An abridged version of this column appeared in the February 19, 2016 issue of the Indianapolis Recorder Newspaper.
I can think of very few things that a price tag can’t be placed on. Whether that price be currency related or an opportunity related cost most anything these days can be profited off of. The way you style your hair, the science behind how and when you decide to order a cup of coffee, and they language you use when conversing with your friends and family are the lifeblood of the American marketplace. African-Americans spend billions of dollars a year on consumer goods and in 2013 Nielsen declared that African-American consumers are more relevant than ever. It is for these reasons that brands make it their business to try and master or even predict your preferences. However, their manufactured clairvoyance usually doesn’t pass the smell test. It’s how you end up with things like a McDonald’s chicken tenders commercial disguised as an R&B music video or the ill-fated Mary J. Blige, “What’s in the new chicken wraps?” spot for Burger King, one that was never supposed to see the light of day but thanks to the magic of the internet found its way to YouTube where it can be scoffed at in perpetuity.
This cycle of watching you, packaging you, and selling you back to you is nothing new. Yes, tongue twister I know. It was the subject of a fantastic Frontline documentary produced by PBS in the early 2000s titled The Merchants of Cool which explored the symbiotic relationship between counterculture and the media. It’s free on the PBS website and I would encourage you to watch it and share it with a friend.
In hip-hop culture, where authenticity is everything (or at least at some point it was) popular artists are routinely criticized and labeled sell-outs for their participation in this system. Particularly artists who are labeled conscious or attempt to have a conscious moment. How dare they try to talk about “real ish” while being backed by the machine? Enter Beyonce at the Super Bowl and Kendrick Lamar at the Grammy’s.
Ernest Owens of the Huffington Post said of Beyonce’s halftime show, “Being a visible face for female empowerment and black excellence is admirable, but exploiting that favor for capitalistic gains is disappointing.Whether you want to admit it or not, that’s what Beyoncé did with her new single “Formation” and it’s sad to see how many people are buying into it.” This week an IU student editorial stated that she drew inspiration from a “hate group.” The misinformed writer was quickly checked as several took to the comment section to educate him on the true legacy of the Black Panther Party.
Though the Kendrick backlash hasn’t been quite as rough, many critics have called into question the sincerity of his performance as well.
Here’s the thing, isn’t dissing Beyonce and Kendrick’s performances because of their supposed corporate influence a sort of “throwing the baby out with the bath water” move? Are they less aware or are their efforts less genuine and impactful because CBS may have profited? Look, I get it. Someone may have figured out a way to commodify this revolutionary-esque moment we’re experiencing. Is it wrong that that’s not what I care about right now? Maybe if you’re one of the detractors you see what Bey and K. Dot did as nothing more than an artfully packaged sedative meant to keep us happy, dancing and distracted. If you’re one of those who celebrated and reposted their performances online over and over again perhaps this is your James Brown “I’m Black and I’m Proud Moment.” As a Black person living in America, no one needs to preach to you about what it’s like. You know all too well that there is a lot to be enraged about. But does that mean we should stop creating art and celebrating moments like this? You may argue that Beyonce and Kendrick are nothing more than puppets and their shallow attempts have no righteous merit. I’m gonna say you’re wrong.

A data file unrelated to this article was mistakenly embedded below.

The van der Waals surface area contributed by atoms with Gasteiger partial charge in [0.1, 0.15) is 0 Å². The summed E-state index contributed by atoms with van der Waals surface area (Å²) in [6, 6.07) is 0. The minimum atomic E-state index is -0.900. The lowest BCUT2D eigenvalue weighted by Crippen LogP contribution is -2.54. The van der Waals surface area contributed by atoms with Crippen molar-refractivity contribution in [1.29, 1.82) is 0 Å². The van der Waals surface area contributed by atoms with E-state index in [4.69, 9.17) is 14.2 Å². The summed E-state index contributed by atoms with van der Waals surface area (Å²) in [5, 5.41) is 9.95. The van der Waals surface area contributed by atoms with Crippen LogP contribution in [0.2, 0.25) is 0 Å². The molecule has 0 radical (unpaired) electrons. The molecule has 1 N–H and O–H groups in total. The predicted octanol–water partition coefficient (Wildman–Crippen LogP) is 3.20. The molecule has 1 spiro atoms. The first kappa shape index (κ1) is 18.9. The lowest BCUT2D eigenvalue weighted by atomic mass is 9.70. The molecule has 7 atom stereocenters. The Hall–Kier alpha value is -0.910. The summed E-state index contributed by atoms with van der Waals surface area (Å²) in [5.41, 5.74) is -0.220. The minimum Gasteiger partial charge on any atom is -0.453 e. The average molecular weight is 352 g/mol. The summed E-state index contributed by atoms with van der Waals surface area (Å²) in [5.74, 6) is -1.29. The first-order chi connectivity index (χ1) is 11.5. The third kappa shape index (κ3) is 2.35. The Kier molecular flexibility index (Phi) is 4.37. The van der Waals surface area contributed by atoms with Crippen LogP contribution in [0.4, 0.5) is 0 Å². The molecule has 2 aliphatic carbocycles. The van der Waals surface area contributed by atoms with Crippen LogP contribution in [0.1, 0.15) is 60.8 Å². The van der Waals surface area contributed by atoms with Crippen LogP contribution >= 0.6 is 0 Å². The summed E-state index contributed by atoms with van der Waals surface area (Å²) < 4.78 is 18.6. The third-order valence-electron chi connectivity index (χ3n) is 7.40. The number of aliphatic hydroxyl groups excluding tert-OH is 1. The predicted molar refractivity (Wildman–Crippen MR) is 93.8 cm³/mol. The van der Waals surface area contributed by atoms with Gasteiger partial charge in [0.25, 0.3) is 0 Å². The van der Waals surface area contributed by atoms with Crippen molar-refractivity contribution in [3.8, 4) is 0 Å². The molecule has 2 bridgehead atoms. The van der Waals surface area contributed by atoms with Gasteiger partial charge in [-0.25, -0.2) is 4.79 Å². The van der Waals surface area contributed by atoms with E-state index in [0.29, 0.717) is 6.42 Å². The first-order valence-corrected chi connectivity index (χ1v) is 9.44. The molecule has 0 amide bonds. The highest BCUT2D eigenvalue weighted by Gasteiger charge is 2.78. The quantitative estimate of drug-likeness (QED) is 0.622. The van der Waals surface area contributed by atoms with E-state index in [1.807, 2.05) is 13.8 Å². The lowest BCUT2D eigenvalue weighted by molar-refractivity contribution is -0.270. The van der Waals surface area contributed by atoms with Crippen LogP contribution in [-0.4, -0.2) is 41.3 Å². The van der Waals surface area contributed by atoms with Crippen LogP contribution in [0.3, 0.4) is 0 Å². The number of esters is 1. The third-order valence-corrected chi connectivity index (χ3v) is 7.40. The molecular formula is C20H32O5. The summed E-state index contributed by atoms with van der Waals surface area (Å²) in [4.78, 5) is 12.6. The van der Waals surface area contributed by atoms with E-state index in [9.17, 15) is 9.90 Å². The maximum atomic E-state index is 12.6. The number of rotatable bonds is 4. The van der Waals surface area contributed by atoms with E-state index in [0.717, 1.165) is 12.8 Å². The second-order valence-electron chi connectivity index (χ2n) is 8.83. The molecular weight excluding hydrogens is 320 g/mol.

Riddle me this, if you were the puppeteer wouldn’t it be lot easier to prop these two up with messages of death and destruction instead of pride, hope, and liberation?
Beyonce and Kendrick may not change the world but what they did may spark the minds that do.
On another note, Bill Clinton and Meryl Streep have recently come out as mixed and African respectively. Right. To quote Paul Mooney in his infamous “Ask a Black Dude” sketch on the Chappelle Show (a highly rated television series on a major network that undoubtedly made lots of white folks rich yet no one seems to negate the impact of),“Everybody wants to be a (fill in the blank) but nobody wants to be a (fill in the blank).”
One of my favorite people, Tim Wise, summed it up this way, “First it was Meryl Streep saying “We’re all African,” and now it’s Bill Clinton saying “We’re all mixed race,” both of which are utterly banal biological and genetic truths, but which sidestep entirely the matter of who carries the systemic and historic burden of those identities. White folks who way back had a familial connection to Africa are not experiencing life as such in the modern era. Nor did such a scientific fact mean much in determining who would and would not be enslaved here or subjected to Jim Crow laws. I don’t recall hearing about white-presenting folks insisting on the back of the bus because “we’re all African.” Likewise, Black folks in the U.S. who have European ancestry a) know how that happened and why b) as such are not particularly impressed (nor comforted) by the biology lesson, and c) would probably much appreciate it if folks like Bill Clinton, in possession of this importance knowledge, had thought to do something to make their bank accounts “mixed race” when in office.”
I couldn’t agree more.